October 2014 - BethanyOur 2014 October patient of the month is the beautiful Bethany. She is an 8 year old black lab who presented to the emergency department at VRCC for enlarged lymph nodes and a decreased platelet count. She was diagnosed with a B cell lymphoma with a large cell variant, meaning Bethany’s lymphoma may not respond as well to chemotherapy as a “classic B cell patient.” Bethany’s mom shares her story:

“I rescued my beautiful black Lab Bethany (Bethy), in July of 2011, when she was 5 years old. She had been through some rough times and had just recovered from a major surgery to remove over half of her small intestine. She was the brightest, happiest, and most loyal dog I had ever met and she instantly melted my heart and became a beloved member of the family. Just over a year later in August 2012, I noticed several lumps under her jaw but didn’t think too much of it since she was exhibiting no symptoms other than an unexpected bruise on her belly. We visited the veterinarian with the expectation that she probably had some type of infection. Unfortunately, the diagnosis was lymphoma, and it was devastating. She was immediately admitted to the VRCC for obrservation since her platelet count was very low and there was risk of bleeding, as evidenced by the bruise on her belly. To say that I was shocked is an understatement, especially since she was a fairly young dog-at least from my point of view. Dr. Ringen met with me the next day to discuss options and was extremely helpful in a time when my head was still spinning from the diagnosis. To learn that lymphoma can claim the life of a dog in just 8 weeks if left untreated was, again, devastating. A decision about the course of treatment had to be made quickly, and, honestly, I had some reservations about pursuing chemotherapy given Bethy’s past medical history and minor digestive issues. In short, I wasn’t sure she could survive the treatment.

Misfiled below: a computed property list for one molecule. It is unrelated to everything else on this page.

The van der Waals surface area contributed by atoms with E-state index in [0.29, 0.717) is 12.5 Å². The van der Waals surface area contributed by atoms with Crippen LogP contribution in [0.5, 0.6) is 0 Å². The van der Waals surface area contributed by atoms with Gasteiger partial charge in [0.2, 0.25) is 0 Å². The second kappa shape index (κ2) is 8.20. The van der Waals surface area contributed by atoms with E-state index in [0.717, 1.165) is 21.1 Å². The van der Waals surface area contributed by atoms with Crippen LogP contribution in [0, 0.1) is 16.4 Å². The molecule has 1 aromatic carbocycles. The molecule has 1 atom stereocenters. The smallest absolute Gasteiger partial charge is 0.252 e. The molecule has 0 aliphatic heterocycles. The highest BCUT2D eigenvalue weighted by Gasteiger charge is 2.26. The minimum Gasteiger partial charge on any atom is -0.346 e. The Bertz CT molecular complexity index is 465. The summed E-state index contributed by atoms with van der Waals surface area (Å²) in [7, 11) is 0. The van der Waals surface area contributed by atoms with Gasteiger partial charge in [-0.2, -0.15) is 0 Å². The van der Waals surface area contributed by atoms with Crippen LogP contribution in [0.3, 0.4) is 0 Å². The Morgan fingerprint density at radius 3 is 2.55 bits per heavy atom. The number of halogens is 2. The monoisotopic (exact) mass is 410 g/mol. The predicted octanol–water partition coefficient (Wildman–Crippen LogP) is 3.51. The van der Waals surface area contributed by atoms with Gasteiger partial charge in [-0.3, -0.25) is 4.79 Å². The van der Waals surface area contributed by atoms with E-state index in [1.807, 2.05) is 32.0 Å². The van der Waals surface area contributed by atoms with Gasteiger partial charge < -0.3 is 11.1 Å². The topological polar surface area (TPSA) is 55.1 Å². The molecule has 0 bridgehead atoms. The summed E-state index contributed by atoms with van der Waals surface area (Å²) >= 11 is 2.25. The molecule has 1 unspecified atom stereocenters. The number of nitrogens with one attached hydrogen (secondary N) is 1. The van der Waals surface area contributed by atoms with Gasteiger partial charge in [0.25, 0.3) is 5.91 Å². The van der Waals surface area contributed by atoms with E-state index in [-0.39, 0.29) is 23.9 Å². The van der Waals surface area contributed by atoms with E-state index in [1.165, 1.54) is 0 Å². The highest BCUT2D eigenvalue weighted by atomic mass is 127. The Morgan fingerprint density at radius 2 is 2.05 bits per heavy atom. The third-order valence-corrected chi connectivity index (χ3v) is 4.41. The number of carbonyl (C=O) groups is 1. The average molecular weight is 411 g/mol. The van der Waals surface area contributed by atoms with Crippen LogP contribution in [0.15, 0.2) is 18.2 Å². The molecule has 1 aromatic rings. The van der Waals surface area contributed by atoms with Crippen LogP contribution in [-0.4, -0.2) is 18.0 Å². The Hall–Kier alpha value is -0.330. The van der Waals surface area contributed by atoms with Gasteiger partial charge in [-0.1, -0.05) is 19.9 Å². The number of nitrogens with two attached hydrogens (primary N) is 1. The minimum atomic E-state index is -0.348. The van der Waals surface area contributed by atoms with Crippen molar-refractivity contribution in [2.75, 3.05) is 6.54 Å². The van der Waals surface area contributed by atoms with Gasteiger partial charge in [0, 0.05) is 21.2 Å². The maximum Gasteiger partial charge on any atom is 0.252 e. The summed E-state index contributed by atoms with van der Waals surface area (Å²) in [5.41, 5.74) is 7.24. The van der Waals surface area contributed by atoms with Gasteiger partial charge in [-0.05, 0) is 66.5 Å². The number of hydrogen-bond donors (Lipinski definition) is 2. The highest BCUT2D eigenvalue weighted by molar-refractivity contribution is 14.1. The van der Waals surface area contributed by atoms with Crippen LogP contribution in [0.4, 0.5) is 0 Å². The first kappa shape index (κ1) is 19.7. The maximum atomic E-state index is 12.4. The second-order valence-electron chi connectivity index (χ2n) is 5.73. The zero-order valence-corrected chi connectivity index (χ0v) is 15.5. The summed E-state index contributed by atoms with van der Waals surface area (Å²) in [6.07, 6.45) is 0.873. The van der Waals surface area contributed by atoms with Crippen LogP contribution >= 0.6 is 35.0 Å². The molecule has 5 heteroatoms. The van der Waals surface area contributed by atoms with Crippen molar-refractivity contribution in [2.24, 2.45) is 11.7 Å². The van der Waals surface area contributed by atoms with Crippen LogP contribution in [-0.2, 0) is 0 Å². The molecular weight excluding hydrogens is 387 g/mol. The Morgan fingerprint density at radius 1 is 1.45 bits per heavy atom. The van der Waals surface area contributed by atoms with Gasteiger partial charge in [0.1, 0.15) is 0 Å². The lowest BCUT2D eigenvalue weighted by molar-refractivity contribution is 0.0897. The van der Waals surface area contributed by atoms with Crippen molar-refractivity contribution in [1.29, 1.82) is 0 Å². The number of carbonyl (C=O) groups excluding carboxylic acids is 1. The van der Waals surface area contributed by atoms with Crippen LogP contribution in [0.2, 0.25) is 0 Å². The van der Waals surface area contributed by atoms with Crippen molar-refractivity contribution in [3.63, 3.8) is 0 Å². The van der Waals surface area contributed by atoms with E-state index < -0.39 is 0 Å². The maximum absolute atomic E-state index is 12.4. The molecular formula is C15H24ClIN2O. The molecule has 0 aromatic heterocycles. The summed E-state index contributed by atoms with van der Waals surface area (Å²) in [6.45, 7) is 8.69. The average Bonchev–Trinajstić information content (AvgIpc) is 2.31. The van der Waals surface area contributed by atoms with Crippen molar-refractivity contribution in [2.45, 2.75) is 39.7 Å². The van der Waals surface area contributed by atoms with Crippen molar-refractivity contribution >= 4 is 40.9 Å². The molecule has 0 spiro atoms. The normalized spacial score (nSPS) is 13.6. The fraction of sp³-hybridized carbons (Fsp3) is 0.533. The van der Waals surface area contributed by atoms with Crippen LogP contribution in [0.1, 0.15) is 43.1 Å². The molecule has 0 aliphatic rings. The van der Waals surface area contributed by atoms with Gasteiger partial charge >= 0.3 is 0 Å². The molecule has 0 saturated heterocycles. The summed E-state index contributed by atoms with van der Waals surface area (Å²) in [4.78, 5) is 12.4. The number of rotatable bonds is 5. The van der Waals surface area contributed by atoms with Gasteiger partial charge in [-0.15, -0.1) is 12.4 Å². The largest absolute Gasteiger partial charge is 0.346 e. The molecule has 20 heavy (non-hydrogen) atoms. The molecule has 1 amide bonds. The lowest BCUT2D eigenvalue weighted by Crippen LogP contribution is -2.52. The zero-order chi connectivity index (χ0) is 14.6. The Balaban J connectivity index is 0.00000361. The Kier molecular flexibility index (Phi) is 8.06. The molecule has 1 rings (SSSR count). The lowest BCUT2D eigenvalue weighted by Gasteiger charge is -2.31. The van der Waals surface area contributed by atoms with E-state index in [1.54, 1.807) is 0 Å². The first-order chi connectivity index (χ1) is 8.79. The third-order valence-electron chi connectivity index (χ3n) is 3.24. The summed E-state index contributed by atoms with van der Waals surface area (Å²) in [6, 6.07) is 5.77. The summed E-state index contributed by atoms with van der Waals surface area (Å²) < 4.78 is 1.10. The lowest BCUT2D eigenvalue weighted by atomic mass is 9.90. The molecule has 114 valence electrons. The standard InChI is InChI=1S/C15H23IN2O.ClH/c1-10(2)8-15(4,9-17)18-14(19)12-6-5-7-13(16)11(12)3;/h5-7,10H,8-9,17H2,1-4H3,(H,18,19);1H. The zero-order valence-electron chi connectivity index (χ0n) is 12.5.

After a thorough and honest discussion with Dr. Ringen, I decided to pursue chemotherapy via in-office treatments as well as at-home medication. Bethy started out with a bang and was quickly in remission within the first few treatments. Then she received the next drug in her protocol and things started going downhill. She clearly wasn’t able to tolerate this drug and I had to admit her back to the VRCC for a couple of days so that she could be watched around the clock. As horrible as those few days were, it really ended up just a blip on the radar. Dr. Elmslie, Dr. Ringen and their team did an amazing job of nursing Bethy back to health. They took really good care of her and helped me remain calm as we weathered this storm. After a few rough days, we were back on track and Bethy was back to normal. An alternate drug was used for the remainder of the 6 month protocol and there were no other serious side effects. In truth, I was astounded at how well she tolerated the chemotherapy. Dogs are amazing!

At the end of the 6 month protocol, Dr. Ringen recommended that we take Bethy off any maintenance drugs since she was doing very well and her body seemed ready for a break from the therapy. That was a year and a half ago and Bethy is still bright, happy, and in remission. We celebrated two years of remission in August-woohoo! I can’t thank the team at VRCC Oncology enough for all their help. Every person I have met has been knowledgeable, caring and supportive. They are a great team!”